The role of an educational psychologist

Educational psychologists in Scotland aim to improve the life chances of all children and young people. Working within local authorities and in partnership with families and other services, we use applied psychology and knowledge of child development to address inequalities, support vulnerability and enhance inclusion.

We seek to ensure that children and young people realise their potential to become successful learners, confident individuals, effective contributors and responsible citizens.

We do this by:

  • working with our partners, through GIRFEC, to ensure that children and young people are safe, healthy, active, nurtured, achieving, respected, responsible and included
  • carrying out assessment based on the wellbeing indicators to inform how best to meet the needs of the child or young person
  • approaching assessment as an ongoing process, as opposed to a set of one off tests that takes place in their school or nursery
  • ensuring the child or young person’s voice is captured, heard and taken into account
  • working with schools to think about the needs of the whole child or young person - reaching solutions which overcome barriers to learning and wellbeing by building on the strengths and assets of individual children and their families
  • empowering people to solve challenges for and with children and young people by reflecting - identifying priorities and planning small, practical next steps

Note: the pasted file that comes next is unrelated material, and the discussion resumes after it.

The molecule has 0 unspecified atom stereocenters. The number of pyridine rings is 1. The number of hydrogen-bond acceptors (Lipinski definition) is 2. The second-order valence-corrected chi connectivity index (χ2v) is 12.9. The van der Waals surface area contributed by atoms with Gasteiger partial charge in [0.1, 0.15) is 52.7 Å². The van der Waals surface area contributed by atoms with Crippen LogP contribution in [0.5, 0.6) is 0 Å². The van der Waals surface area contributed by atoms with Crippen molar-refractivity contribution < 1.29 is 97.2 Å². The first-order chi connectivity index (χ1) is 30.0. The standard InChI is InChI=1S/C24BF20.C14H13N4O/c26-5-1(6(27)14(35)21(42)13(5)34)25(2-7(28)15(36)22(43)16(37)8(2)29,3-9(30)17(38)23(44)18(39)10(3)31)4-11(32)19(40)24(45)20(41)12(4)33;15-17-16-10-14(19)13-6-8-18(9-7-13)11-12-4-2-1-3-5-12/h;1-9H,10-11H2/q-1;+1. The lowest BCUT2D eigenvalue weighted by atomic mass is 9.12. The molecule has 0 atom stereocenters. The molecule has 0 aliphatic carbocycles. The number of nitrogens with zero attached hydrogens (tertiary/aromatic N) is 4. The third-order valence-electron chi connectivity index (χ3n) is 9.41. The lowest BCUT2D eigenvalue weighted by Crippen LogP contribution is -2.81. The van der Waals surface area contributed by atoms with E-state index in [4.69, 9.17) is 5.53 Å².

• contributing to decision making, by giving information and advice to help others make informed choices about children and young people
  • raising awareness of the crucial role of relationships, communication and nurture in children's lives
  • designing and implementing interventions which support individuals and communities to grow, develop and build resilience
  • developing the skills of other professionals through training, using evidence informed approaches, for example working with teachers and early year’s staff to improve children's wellbeing, achievement and attainment
  • highlighting the interactive nature of assessment - teaching and learning so adults and children can build new ways of responding to each other
  • using research to inform the development of universal, additional and targeted services and the implementation of effective interventions in local authorities
  • supporting effective transitions (early years into primary, primary to secondary and secondary to post school) to ensure children and young people feel safe and secure - because only then will they be able to progress and grow in their next stage